Donald Fairbairn (born August 31, 1963) is a scholar specializing in patristic soteriology and Cyril of Alexandria who currently teaches at Gordon-Conwell Theological Seminary.

Donald Fairbairn
Dr. Donald Fairbairn.png
Born
Donald MacAllister Fairbairn, Jr

(1963-08-31) August 31, 1963 (age 55)
OccupationProfessor
Theologian
Historian
TitleRobert E. Cooley Professor of Early Christianity
Spouse(s)Jenifer Katona
ChildrenDonald III, Anna
Academic background
EducationPrinceton University, 1985: A.B. in English Literature
Denver Seminary, 1989: M.Div
Alma materUniversity of Cambridge, 1999: Ph.D in Patristics
Academic work
InstitutionsGordon-Conwell Theological Seminary

Contents

EducationEdit

Fairbairn graduated summa cum laude from Princeton University with an A.B. in English literature.[1] During his time at Princeton he was awarded the "Class of 1859 Prize" which was awarded to the student in the English department with the highest graduating GPA. He then began an M.Div program at Erskine Theological Seminary in Due West, South Carolina where he was awarded the Kenneth Fitzhugh Morris Award for excellence in Biblical studies. After two years of study at Erskine he transferred to Denver Seminary where he graduated with honors, having been awarded the Scholarship Award for being the M.Div graduate with the highest GPA. In 1999 Fairbairn was awarded the Ph.D in Patristics from the University of Cambridge where he completed a dissertation titledGrace and Christology in Cyril of Alexandria and John Cassian under Lionel Wickham.[2]

Teaching careerEdit

Despite being nearly completely deaf,[3] Fairbairn has taught at various institutions, including adjunct roles at the Cambridge Summer School of Theology, Denver Seminary, the Greek Biblce Institute, Haddington House, IFES Eurasia, North Caucaus Bible College, the REALIS Institute in Kiev. While still a PhD student at Cambridge he was teaching multiple courses and provided academic leadership at Donetsk Christian University in Donetsk (Ukraine), during the institution's formative years, and he continued there as a visiting professor of theology later on. He also teaches part-time as a professor of Historical Theology at Evangelische Theologische Faculteit in Leuven. He is currently the Robert E. Cooley Professor of Early Christianity at Gordon-Conwell Theological Seminary in Charlotte, North Carolina (where he also serves as the Academic Dean[4]) and previously taught full-time at Erskine Theological Seminary.[5]

Published worksEdit

BooksEdit

  • Fairbairn, Donald (2002). Eastern Orthodoxy Through Western Eyes. Louisville, KY: Westminster, John Knox Press. ISBN 978-0-664-22497-4. OCLC 50796507.[6]
  • ——— (2006). Grace and Christology in the Early Church. Oxford early Christian studies. Oxford ; New York: Oxford University Press. ISBN 978-0-19-929710-8. OCLC 50774358.[7]
  • ——— (2009). Life in the Trinity: an introduction to theology with the help of the church fathers. Downers Grove, IL: InterVarsity Press. ISBN 978-0-8308-3873-8. OCLC 421949576.[8]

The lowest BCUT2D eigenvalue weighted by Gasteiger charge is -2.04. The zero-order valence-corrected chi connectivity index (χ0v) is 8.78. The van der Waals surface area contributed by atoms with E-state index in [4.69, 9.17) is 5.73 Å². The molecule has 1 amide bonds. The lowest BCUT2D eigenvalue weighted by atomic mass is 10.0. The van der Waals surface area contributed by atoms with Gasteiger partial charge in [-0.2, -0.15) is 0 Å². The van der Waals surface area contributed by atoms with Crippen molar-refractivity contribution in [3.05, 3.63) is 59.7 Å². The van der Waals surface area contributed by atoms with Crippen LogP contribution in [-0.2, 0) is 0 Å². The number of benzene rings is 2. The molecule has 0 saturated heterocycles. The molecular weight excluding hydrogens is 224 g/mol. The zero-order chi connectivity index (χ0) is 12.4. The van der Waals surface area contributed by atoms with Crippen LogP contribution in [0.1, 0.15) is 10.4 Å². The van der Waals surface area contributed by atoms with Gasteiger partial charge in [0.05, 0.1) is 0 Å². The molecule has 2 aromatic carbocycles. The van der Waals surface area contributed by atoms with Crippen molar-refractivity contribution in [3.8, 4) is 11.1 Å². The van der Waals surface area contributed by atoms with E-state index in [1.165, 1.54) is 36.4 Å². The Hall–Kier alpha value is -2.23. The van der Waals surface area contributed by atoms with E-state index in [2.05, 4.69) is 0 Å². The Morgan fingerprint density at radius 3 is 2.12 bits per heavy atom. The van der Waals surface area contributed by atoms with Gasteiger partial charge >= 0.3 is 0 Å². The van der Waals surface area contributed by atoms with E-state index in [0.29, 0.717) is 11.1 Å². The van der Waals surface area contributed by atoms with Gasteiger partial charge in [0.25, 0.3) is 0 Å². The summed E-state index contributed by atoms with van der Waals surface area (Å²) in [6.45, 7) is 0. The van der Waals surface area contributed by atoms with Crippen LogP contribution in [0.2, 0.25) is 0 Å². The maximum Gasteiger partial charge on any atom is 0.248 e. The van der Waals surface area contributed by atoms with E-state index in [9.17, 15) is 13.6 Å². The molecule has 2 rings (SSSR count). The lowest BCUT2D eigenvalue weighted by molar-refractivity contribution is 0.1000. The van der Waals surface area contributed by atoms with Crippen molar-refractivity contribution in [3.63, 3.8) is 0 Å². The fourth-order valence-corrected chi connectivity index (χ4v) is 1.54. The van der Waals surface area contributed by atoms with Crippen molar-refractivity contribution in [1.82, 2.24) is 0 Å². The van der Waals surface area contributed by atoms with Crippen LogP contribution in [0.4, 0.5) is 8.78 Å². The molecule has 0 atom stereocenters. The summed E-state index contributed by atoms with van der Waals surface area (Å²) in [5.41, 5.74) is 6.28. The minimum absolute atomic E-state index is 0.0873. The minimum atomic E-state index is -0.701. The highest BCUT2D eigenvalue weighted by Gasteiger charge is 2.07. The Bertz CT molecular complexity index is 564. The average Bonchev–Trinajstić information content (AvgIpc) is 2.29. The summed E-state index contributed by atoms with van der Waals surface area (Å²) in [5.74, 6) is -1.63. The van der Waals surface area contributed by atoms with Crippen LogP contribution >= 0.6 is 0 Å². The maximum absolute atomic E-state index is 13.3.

• ——— (2011). Understanding Language: a guide for beginning students of Greek and Latin. Washington, DC: Catholic University of America Press. ISBN 978-0-8132-1866-3. OCLC 690585354.[9]
  • ——— (2013). Correspondence on Christology and Grace. Fathers of the Church. 126. Washington, DC: Catholic University of America Press. ISBN 978-0-8132-0126-9. OCLC 818292783.[10]

Journal articles and ChaptersEdit

  • ——— (June 1998). "Salvation as Theosis: The Teaching of Eastern Orthodoxy". Themelios. 23 (2): 42–54.
  • ——— (1999). "Orthodox Supremacy in Russia: Is There a Place for Evangelicalism?". In Linzey, Sharon; Kaisch, Ken. God in Russia: the Challenge of Freedom. Lanham: University Press of America. pp. 288–314. ISBN 978-0-7618-1548-8.[11]
  • ——— (2000). "John Cassian". In Hart, Trevor A; Bauckham, Richard. The Dictionary of Historical Theology. Paternoster Press. ISBN 978-1-84227-002-8.[12]
  • ——— (2003). "Eastern Orthodox Mystical Theology". In Partridge, Christopher Hugh; Gabriel, Theodore P C. Mysticisms East and West: studies in mystical experience. Paternoster. ISBN 978-1-84227-092-9.[13]
  • ——— (2005). "The Puzzle of Theodoret's Christology: A Modest Suggestion". The Journal of Theological Studies. 58 (1): 100–133. doi:10.1093/jts/fll159. ISSN 0022-5185.
  • ——— (2006). "Is the Early Church Relevant to the Scottish Reformation?". Haddington House Journal. 8 (Supplemental Issue): 7–28.
  • ——— (2007). "Patristic Exegesis and Theology: the Cart and the Horse". Westminster Theological Journal. 69 (1): 1–19. ISSN 0043-4388.[14]
  • ——— (2007). "Allies or Merely Friends? John of Antioch and Nestorius in the Christological Controversy". The Journal of Ecclesiastical History. 58 (3): 383. doi:10.1017/S0022046907001558. ISSN 0022-0469.
  • ——— (June 2007). "Patristic Soteriology: Three Trajectories". Journal of the Evangelical Theological Society. 50 (2): 289–301. ISSN 0360-8808.[15]
  • ——— (2007). "The One Person Who Is Jesus Christ: The Patristic Perspective". In Sanders, Fred; Issler, Klaus. Jesus in Trinitarian Perspective. B&H Publishing Group. pp. 80–113. ISBN 978-0-8054-4422-3.[16]
  • ——— (2009). "Contemporary Millennial/Tribulational Debates: Whose Side Was the Early Church On?". In Blomberg, Craig L.; Sung Wook Chung. Case for Historic Premillennialism, A: An Alternative to "Left Behind" Eschatology. Grand Rapids: Baker Publishing Group. pp. 105–132. ISBN 978-0-8010-3596-8.[17]
  • ——— (2013). "Justification in St. Cyril of Alexandria, with Some Implications for Ecumenical Dialogue". Participatio: Journal of the Thomas F. Torrance Theological Fellowship. T F Torrance Theological Fellowship. 4: 123–146.[18]

NotesEdit